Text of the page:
From Otoko wa Tsurai yo (It’s tough being a man) to his latest Chiisai Ouchi (The little house), movie director Yamada Yoji has continued to portray the Japanese family for more than half a century. What has the Japanese family in the Heisei period lost from Showa?
BAISHO Chieko: I heard that with your latest, Chiisai Ouchi (The Little House), it’s already been fifty years since Shitamachi no Taiyo (The Sunshine Girl, 1963), which we worked on together. We’ve come a long way, haven’t we?
YAMADA Yoji: The movie Otoko wa Tsurai yo was started in 1969.
Baisho: Torajiro Kurenai no Hana, which was the last of the Otoko wa Tsurai yo series was released in 1995, so it lasted twenty-six years.
Yamada: Looking back, the Kurumas in that series was a collapsed family. I mean, Tora-san (main character of the series), the family successor, had left home and was missing. Sakura (Tora-san’s sister-in-low, Baisho played)’s parents had died at an early age. At any rate, I had wanted to start with a family that was not exactly happy.
Baisho: So that was how it started.
Yamada: Tora-san, who Atsumi Kiyoshi-san played, and Sakura, who you played, were half-siblings with different mothers, and their parents were gone. Yet the sister was raised under a loving uncle and aunt. That was the setup I came up with. I wanted to set the stage for a family with little blood relationship because I believed that blood is not the most important aspect for a family.
Baisho: The family turned out to have quite a deep relationship despite the lack of blood ties, didn’t it?
Chiisai Ouchi (The Little House), the latest work by movie director Yamada Yoji (82), released January 25, 2014. It is based on Nakajima Kyoko’s Naoki Prize-winning novel. It is set in the early Showa period, when Taki (Kuroki Hana) leaves the snowy Tohoku region to come serve as a maid at a house with a red roof in the suburbs of Tokyo. The story develops around the illicit love affairs of its mistress, Tokiko (Matsu Takako), and Itakura Masaharu (Yoshioka Hidetaka). [Kuroki won the Silver Bear for Best Actress at the Berlin International Film Festival]
Sixty years later and living in the Heisei period, Taki (Baisho Chieko) takes her nephew’s son Takeshi’s (Tsumabuki Satoshi) suggestion and begins writing an autobiography in a college notebook. Each incident Taki had kept secret unravels one after another. Yamada, who had always portrayed family ties, takes on a family secret in this latest work.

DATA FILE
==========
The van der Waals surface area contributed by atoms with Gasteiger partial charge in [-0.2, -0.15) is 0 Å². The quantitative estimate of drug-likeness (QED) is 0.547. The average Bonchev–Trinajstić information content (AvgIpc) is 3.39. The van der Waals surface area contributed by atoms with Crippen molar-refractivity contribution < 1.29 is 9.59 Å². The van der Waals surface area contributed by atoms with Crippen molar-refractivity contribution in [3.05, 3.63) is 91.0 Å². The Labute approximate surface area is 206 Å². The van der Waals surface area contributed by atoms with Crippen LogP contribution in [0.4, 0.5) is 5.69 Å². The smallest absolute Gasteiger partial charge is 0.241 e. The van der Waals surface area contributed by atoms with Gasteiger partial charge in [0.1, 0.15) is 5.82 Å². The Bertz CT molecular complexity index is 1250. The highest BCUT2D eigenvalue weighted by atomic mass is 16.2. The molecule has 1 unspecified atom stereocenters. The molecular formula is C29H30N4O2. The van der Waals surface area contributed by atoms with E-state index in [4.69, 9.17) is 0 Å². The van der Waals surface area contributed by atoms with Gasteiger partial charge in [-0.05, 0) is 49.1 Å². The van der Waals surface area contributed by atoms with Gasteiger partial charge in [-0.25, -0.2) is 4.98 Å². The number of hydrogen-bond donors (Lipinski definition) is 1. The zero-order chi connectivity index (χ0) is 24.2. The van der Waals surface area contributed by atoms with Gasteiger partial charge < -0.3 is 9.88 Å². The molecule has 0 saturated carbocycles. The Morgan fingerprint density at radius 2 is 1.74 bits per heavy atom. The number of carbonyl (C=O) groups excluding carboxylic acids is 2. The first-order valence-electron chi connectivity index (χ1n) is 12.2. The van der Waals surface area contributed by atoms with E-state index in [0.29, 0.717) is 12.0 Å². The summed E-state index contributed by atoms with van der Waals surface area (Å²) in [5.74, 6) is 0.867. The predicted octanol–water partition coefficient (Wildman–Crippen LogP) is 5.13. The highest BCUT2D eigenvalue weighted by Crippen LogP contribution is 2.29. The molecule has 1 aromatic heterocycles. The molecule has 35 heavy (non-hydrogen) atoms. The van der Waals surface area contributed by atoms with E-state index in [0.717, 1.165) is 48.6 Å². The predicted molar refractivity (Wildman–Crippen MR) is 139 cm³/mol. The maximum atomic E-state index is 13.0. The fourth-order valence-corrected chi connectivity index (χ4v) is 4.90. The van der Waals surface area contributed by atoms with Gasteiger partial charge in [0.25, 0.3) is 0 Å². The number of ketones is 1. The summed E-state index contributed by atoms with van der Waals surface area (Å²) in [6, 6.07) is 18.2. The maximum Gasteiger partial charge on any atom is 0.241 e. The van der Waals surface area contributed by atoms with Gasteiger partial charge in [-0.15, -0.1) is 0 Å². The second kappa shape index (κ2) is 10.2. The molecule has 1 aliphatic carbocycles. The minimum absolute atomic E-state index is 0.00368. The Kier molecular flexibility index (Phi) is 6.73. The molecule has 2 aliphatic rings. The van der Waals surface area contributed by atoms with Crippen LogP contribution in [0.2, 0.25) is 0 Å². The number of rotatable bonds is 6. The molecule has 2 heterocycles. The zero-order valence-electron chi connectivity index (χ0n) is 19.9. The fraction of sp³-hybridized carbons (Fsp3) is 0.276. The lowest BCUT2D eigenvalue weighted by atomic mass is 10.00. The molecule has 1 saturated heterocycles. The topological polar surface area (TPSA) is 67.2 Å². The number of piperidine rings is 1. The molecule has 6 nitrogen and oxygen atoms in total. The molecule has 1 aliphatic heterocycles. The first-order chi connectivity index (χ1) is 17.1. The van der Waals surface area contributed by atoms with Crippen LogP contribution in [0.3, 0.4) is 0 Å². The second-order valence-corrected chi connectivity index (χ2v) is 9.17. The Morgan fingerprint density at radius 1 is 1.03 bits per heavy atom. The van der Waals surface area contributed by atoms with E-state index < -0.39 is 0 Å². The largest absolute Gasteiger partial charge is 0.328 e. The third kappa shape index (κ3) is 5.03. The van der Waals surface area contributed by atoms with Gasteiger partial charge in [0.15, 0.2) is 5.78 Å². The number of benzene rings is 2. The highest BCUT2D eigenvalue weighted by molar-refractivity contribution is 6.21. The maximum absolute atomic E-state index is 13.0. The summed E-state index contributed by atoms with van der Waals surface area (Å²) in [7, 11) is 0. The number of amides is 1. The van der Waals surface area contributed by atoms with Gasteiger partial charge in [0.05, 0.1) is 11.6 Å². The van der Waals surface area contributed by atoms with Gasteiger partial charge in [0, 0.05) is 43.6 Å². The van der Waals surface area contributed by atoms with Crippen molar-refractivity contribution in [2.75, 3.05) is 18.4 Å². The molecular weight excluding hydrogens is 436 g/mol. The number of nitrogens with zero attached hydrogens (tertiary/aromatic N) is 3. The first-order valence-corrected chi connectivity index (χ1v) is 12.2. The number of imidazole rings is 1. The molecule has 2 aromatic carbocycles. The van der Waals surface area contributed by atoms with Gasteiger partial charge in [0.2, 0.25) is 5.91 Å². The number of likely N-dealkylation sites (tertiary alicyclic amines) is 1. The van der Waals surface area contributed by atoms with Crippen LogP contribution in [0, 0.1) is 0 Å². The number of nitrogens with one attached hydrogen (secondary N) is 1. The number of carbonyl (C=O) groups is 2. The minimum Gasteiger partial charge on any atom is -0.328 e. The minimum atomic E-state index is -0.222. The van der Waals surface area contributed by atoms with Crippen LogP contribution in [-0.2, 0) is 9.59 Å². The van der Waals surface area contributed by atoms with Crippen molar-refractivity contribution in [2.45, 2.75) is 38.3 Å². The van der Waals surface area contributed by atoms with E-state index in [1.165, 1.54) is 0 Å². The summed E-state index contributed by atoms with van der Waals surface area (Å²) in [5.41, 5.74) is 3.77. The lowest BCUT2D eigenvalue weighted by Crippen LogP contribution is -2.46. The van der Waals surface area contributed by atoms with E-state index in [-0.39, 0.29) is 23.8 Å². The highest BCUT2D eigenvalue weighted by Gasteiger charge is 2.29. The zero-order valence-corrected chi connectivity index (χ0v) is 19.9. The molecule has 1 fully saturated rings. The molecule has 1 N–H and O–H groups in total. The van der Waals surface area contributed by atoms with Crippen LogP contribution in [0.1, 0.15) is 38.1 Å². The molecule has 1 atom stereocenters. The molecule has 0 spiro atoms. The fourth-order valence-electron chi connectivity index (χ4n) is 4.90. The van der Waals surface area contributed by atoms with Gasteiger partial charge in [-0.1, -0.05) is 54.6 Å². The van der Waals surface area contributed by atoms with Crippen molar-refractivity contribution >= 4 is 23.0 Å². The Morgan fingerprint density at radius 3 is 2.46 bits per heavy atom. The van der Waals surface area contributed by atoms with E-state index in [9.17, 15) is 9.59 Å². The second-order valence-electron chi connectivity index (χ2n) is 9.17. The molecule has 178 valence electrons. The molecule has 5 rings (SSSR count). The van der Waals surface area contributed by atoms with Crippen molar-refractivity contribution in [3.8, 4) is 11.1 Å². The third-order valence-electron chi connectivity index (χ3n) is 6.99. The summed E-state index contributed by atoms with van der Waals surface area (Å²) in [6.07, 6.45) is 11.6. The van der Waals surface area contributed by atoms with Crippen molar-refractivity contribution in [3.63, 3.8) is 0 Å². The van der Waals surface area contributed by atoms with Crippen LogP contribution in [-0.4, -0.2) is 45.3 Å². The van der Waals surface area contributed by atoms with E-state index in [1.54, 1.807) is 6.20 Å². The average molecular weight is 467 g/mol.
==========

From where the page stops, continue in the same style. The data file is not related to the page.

Baisho: When I first read the novel, I had the impression it was a romance mystery.
Yamada: It was quite thrilling, wasn’t it? You felt, “What’s going to happen to Itakura and the housewife Tokiko?” It was written in a way that hints at the two people’s relationships, like, “Really? It can’t be!” which I thought was skillful.
Baisho: From her position as a housemaid, Taki was really concerned about the mistress’s situation, but I felt that Taki herself was young and attracted to Itakura.
Yamada: I’m sure that’s how it was. Before the war, jochu-san (housemaid) was a decent job. Today, the word is often considered discriminatory, but it wasn’t like that at all.
Baisho: And there’s a scene where I explain exactly that to Tsumabuki.
Yamada: The young Taki first serves at a mansion in Hongo belonging to a writer, played by Hashizume Isao, then shifts to a different house in the suburbs. Mansions in Hongo or Shirokane usually had about three maids working in a single house. Even many smaller homes in the suburbs outside the Yamanote Line had maids.
Baisho: The houses weren’t so big, so they couldn’t help but become a member of the family.
Yamada: They had to be treated like a family member.
Baisho: Which naturally makes them privy to family secrets.
Yamada: Families today no longer have any “outsiders.” There aren’t too many visitors, and relatives don’t come to stay either. In the old days, when students went to take school entrance exams in Tokyo, they didn’t stay at a ryokan or hotel; they always went to stay at their relatives’ or acquaintances’ houses. That experience, I feel, was in fact truly important in getting to know the world and people. Young people learned through constraints that each house has its own culture.